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Today, New York-based startup Oyster is launching the beta version of its iPhone app. (You can request an invite at Oyster’s website). For $9.95 a month, you get unlimited access to the 100,000 titles from a range of publishers, including HarperCollins and Houghton Mifflin Harcourt. (Penguin Random House, Simon & Schuster, Hachette, and Macmillan are so far notably absent from the list of announced partners.) You also see what your friends are reading, get recommendations and staff picks, and find books sorted by curated categories, such as “Sports Stories,” “Business Essentials,” and “Popular Science.” All of this is packed into a highly usable mobile experience.
According to a few distinguished members of the library community, they don't tell you in library school that you WILL occasionally choose a book by its cover, despite what the song says.
If you've had that experience, either choosing a book to read for your TBR pile or a book to add to your library's collection BASED ON ITS COVER, please let us know in the comments below. Thanks!
NPR partial compilation of books about the Civil Rights Movement.
From The New York Times: WE ARE FAMILY:
When a book saturates the culture as pervasively as Cheryl Strayed’s “Wild” — at No. 15 on the combined nonfiction list after 56 weeks — it can be hard to imagine there are readers left who haven’t encountered it. But when a Pennsylvania woman checked “Wild” out of her local library recently, she was surprised to find far more than the travel adventure she was expecting.
“I often get e-mails,” Strayed wrote on Facebook last month, “from readers who tell me we’re connected because their lives are so very much like mine — similar childhoods, similar losses, similar struggles. This experience has been a great reminder to me how very connected we are, in spite of our differences. As I read one such e-mail recently I thought I was reading the usual until I came to the part about how the e-mailer sat bolt upright in bed as she read ‘Wild’ because halfway into Chapter 1 she realized we have the same father. My half sister, who came upon my book by chance, who knew of my existence but not my name, found me.”
Strayed told me she had made efforts over the years to locate her half sister and -brother, but online searches turned up nothing. But when her half sister started “Wild,” she “knew just enough about me and my siblings that she put it together. She read the rest of the book and then she wrote to me. She was stunned. I was, too, and yet I always knew our paths would cross. Life is like that. There’s always more, always a reveal.”
From Wired, "When Josef Albers published Interaction of Color in 1963, it was nothing less than the gateway to an entire way of thinking...But the physical version of the book, which has been circulated primarily in paperback for the last four decades, needed an update. Yale University Press has just done that, by releasing a new iPad version of Albers’ famous texts and color studies. Designed by New York City-based Potion Design, the Interaction of Color app is about as close as most of us will get to the original version of Albers’ masterpiece, which today primarily lives in special collections and museums. The app is nearly an exact digital replica of the 1963 version of the book, down to the original Baskerville typeface and layout of the text columns—but with some 21st century upgrades. “We were really thinking, how can we go back to the original intent of Albers’ book, and make something that he would’ve made today,” says Phillip Tiongson, one of the founders of Potion."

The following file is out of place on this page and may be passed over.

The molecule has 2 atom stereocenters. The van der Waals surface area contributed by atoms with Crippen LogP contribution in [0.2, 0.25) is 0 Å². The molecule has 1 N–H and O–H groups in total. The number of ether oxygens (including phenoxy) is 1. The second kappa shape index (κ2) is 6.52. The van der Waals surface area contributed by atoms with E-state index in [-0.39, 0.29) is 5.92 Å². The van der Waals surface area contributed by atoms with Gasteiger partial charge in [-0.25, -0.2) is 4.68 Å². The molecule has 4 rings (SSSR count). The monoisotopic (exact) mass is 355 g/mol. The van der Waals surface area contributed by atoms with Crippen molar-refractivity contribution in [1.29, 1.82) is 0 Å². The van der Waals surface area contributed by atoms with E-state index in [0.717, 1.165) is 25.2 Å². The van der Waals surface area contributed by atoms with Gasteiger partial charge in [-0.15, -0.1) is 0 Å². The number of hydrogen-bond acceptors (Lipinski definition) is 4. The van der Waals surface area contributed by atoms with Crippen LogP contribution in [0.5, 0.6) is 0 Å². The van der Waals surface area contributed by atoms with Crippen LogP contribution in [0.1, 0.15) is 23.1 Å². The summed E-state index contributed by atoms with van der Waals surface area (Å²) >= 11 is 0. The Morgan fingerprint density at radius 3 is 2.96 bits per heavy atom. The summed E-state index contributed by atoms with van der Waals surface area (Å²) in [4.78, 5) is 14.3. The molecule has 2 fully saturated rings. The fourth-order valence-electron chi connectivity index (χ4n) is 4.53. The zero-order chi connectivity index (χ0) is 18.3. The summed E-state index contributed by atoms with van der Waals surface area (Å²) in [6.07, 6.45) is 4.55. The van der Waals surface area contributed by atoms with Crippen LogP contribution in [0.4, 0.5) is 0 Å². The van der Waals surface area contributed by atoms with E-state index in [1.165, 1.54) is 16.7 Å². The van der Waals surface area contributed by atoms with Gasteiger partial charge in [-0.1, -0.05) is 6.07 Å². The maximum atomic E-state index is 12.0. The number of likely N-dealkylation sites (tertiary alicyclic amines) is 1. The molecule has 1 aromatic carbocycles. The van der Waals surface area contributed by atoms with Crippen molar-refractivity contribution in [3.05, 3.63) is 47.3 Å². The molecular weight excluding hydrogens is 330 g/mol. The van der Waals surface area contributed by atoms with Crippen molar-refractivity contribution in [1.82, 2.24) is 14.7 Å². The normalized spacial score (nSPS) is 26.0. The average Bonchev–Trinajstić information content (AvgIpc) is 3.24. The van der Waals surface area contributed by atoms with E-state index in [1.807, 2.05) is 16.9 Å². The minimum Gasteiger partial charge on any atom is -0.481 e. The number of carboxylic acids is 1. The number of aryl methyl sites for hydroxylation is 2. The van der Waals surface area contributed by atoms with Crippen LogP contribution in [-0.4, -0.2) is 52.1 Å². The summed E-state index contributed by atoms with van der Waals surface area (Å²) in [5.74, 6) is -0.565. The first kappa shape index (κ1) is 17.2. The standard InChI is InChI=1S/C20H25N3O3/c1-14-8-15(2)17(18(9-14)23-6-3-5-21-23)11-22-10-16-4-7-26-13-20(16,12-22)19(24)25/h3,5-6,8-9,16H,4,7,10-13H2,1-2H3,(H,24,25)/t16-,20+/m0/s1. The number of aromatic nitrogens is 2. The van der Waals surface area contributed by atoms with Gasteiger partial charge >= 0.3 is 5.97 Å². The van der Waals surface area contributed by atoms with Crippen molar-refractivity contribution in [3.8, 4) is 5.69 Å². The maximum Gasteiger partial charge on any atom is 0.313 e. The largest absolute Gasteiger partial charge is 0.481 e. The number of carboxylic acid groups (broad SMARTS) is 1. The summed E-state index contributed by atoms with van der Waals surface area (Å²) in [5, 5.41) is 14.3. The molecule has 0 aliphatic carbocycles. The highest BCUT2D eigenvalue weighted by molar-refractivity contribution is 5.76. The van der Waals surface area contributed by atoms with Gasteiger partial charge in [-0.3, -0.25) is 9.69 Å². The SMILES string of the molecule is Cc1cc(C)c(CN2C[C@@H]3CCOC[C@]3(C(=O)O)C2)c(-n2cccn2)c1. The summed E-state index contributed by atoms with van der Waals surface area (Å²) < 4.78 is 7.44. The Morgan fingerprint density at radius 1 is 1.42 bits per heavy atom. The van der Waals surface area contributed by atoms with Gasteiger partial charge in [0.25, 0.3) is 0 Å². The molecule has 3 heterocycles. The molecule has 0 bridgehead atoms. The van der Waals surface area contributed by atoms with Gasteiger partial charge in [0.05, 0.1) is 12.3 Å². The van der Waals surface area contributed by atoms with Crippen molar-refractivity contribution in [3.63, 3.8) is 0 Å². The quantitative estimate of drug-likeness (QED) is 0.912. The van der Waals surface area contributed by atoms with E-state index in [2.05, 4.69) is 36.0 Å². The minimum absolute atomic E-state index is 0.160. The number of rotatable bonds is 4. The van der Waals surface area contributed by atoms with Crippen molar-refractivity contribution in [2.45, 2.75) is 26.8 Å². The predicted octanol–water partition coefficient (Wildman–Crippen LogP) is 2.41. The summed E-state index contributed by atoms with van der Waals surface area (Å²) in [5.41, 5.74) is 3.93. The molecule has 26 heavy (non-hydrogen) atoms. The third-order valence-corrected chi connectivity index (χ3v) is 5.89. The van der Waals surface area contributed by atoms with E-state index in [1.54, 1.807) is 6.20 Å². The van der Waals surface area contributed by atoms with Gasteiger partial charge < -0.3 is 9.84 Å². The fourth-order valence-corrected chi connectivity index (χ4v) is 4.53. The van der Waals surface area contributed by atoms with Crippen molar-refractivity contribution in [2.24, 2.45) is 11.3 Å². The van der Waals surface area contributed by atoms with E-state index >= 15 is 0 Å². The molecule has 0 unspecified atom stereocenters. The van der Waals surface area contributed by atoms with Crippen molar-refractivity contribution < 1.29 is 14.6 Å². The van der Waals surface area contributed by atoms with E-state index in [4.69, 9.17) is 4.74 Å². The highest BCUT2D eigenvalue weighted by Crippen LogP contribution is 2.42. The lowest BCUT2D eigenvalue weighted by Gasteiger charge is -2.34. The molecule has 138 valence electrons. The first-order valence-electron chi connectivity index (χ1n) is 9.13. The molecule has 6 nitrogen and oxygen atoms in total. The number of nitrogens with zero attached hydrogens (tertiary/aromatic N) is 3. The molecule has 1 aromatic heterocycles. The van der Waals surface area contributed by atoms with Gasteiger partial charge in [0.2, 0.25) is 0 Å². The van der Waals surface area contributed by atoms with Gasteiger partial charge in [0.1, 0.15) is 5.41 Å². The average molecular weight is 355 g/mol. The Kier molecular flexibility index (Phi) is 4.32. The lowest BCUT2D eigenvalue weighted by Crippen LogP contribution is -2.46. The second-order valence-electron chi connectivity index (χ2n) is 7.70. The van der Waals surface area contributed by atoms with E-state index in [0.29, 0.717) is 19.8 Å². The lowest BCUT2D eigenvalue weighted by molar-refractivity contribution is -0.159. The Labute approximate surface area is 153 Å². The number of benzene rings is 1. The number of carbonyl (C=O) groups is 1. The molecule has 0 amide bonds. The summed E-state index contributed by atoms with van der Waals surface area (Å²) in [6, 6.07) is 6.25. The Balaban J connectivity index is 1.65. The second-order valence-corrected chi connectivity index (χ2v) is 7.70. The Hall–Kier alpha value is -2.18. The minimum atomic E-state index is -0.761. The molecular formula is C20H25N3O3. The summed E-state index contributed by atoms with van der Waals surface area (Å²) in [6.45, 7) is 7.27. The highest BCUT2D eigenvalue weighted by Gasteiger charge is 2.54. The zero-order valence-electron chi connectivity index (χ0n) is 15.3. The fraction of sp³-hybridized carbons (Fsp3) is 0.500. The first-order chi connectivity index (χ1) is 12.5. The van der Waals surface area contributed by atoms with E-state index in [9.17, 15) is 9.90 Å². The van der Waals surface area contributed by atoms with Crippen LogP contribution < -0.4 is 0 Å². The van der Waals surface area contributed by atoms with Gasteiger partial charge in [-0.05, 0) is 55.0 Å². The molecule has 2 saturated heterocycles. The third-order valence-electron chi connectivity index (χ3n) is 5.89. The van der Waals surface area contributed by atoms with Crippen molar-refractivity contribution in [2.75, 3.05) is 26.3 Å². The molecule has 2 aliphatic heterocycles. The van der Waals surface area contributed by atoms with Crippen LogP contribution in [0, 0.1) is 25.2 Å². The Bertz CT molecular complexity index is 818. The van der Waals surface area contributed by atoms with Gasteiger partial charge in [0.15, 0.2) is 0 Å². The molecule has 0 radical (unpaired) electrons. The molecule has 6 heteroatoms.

NPR piece that mentions the Amazon vs. Overstock price war. In addition it mentions the American Idol winner Kelly Clarkson bought a ring owned by Jane Austen last year for about $228,000. Also mentioned is a school in Queens, N.Y., dropped Sherman Alexie's National Book Award-winning young adult novel The Absolutely True Diary of a Part-Time Indian.
A rousing call to action for those who would be citizens of the world—online and off.
We live in an age of connection, one that is accelerated by the Internet. This increasingly ubiquitous, immensely powerful technology often leads us to assume that as the number of people online grows, it inevitably leads to a smaller, more cosmopolitan world. We’ll understand more, we think. We’ll know more. We’ll engage more and share more with people from other cultures. In reality, it is easier to ship bottles of water from Fiji to Atlanta than it is to get news from Tokyo to New York.
In Rewire, media scholar and activist Ethan Zuckerman explains why the technological ability to communicate with someone does not inevitably lead to increased human connection. At the most basic level, our human tendency to “flock together” means that most of our interactions, online or off, are with a small set of people with whom we have much in common. In examining this fundamental tendency, Zuckerman draws on his own work as well as the latest research in psychology and sociology to consider technology’s role in disconnecting ourselves from the rest of the world. -- Read More
Charges of anti-Muslim prejudice flew thick and fast following Fox News anchor Lauren Green's interview with Reza Aslan, a religious scholar and the author of Zealot: The Life and Times of Jesus of Nazareth in which she repeatedly asked Aslan why, as a Muslim, he is interested in writing about Jesus' life.
Full piece here.